Like the intricate designs of mid-nineteenth-century cross-stiched embroidery samplers, Weaver’s photograms—unique images made in the darkroom without a camera by arranging objects directly on photographic paper—incorporated phrases from hymns or Scripture. From her small Quaker town of Salem, Ohio, Weaver appropriately chose the title of a book by William Penn. As the Quaker founder of the proprietary colony of Pennsylvania, Penn sympathized with persecuted members of this religious group living in New Jersey and promised them religious freedom in his colony. No Cross, No Crown [SAAM, 1994.91.284], an intricate arrangement of fern and plant leaves, suggests that the burdens one encounters in an earthly life will serve to deepen spiritual peace. Copied from the original photogram, a print of this image, like others made by Weaver in the 1870s, was sent to the Library of Congress in order to register copyright, suggesting that she hoped to make the image available for publication.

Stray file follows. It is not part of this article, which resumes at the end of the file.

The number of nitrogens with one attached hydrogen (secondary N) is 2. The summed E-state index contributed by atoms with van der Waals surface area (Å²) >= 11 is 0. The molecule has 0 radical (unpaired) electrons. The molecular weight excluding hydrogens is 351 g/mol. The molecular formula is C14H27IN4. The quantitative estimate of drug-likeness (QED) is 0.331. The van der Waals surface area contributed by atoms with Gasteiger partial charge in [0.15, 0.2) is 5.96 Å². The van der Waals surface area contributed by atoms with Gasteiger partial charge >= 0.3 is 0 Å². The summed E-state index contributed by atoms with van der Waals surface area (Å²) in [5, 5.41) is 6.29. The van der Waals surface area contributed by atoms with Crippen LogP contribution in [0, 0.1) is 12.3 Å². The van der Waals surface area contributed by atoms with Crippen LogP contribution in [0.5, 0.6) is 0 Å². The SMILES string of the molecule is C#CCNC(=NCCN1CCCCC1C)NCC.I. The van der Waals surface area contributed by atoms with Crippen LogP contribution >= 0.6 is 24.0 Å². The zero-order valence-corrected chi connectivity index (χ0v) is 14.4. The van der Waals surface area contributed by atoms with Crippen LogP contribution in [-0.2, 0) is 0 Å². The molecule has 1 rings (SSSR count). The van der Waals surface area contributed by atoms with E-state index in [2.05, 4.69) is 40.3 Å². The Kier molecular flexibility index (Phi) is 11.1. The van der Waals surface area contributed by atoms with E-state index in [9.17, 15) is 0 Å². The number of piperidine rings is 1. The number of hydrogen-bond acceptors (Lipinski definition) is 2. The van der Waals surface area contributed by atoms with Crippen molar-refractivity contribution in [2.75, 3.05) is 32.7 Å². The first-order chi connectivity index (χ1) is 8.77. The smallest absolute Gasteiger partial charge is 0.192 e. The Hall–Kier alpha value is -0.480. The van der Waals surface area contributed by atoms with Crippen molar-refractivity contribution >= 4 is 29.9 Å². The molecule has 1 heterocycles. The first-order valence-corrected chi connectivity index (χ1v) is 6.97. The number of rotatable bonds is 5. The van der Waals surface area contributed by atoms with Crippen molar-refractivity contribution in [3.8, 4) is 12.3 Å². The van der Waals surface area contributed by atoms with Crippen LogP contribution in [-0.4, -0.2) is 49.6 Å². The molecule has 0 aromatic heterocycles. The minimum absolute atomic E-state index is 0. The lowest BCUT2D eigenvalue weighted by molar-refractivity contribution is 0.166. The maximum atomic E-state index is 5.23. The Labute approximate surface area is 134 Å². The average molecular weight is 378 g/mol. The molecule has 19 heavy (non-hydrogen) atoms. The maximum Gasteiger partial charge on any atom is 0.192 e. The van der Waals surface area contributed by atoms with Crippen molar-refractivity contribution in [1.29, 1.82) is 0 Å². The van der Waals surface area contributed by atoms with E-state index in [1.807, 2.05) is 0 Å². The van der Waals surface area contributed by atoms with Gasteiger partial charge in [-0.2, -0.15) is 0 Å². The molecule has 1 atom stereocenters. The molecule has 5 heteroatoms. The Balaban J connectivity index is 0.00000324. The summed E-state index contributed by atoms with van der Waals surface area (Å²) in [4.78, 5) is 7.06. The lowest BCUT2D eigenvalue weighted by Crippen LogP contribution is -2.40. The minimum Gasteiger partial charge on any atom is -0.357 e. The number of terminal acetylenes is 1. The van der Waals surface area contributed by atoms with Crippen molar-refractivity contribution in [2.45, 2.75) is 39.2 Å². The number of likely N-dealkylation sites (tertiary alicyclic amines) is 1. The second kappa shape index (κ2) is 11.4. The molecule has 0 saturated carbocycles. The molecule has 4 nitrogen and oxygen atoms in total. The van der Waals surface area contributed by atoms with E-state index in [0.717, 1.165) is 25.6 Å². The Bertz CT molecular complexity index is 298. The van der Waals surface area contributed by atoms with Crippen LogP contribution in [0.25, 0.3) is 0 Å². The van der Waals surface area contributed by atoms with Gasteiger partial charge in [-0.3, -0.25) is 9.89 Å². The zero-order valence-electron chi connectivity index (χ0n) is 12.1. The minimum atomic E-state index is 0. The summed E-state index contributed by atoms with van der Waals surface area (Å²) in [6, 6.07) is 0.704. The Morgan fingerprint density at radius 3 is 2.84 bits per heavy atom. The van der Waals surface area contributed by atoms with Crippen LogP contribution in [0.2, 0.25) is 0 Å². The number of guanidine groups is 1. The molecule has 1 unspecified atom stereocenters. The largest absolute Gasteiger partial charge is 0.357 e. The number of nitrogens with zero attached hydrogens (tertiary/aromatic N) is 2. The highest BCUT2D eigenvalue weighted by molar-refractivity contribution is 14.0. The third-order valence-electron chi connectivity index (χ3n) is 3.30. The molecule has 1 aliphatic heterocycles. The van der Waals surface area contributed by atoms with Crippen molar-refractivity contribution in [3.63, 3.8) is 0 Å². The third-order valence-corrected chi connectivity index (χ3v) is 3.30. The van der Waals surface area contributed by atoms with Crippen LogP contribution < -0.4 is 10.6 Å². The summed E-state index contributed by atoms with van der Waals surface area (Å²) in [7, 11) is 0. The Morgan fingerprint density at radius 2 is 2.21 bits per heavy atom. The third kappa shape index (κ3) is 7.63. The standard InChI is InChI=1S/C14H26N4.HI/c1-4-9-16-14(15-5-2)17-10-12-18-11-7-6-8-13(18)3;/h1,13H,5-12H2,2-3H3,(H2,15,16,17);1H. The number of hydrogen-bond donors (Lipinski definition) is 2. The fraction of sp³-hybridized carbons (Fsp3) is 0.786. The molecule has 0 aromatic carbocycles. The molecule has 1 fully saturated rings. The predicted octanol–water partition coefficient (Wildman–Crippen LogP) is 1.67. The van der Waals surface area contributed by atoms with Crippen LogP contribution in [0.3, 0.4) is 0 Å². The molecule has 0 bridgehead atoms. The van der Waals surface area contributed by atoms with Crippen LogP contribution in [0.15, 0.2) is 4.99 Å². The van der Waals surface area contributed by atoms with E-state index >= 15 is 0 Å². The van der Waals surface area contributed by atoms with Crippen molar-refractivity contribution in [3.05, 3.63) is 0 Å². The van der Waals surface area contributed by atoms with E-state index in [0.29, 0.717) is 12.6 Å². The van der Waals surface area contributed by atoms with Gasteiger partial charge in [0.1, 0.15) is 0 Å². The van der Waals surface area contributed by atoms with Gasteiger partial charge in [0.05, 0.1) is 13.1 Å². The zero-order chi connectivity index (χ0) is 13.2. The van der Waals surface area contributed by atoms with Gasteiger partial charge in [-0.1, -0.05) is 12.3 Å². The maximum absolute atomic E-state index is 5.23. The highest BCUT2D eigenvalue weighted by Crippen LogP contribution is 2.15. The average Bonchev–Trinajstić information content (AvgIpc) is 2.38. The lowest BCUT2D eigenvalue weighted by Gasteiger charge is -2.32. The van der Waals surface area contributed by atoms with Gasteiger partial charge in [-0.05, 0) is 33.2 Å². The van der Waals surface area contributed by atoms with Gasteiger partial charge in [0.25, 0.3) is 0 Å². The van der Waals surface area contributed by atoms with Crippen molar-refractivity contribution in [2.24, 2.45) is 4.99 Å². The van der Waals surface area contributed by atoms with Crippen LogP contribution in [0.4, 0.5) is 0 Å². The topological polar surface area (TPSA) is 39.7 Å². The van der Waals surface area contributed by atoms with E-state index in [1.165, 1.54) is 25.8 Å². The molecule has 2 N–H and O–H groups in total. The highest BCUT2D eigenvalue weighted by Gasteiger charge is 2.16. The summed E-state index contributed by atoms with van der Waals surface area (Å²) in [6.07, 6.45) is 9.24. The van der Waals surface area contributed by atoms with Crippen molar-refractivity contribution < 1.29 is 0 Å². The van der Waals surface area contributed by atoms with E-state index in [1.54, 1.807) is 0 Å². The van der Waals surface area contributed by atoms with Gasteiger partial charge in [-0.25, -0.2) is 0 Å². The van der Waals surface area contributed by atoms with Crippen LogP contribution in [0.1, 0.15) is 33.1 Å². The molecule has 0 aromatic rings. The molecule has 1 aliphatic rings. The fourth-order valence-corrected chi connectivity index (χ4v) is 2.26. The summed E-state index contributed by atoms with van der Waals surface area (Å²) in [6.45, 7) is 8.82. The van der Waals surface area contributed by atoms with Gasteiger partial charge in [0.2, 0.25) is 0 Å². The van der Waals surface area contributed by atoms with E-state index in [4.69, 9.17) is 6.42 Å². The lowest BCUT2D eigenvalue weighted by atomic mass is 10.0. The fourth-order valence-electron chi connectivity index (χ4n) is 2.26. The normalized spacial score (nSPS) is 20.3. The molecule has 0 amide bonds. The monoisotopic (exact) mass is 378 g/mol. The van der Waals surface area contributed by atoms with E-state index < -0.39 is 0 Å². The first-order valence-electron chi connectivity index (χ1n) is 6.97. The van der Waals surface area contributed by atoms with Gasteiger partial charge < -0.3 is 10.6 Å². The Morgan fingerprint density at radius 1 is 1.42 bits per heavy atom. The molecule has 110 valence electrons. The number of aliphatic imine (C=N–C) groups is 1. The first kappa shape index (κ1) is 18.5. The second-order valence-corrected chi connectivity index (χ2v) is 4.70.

Merry A. Foresta American Photographs: The First Century (Washington, D.C.: National Museum of American Art with the Smithsonian Institution Press, 1996)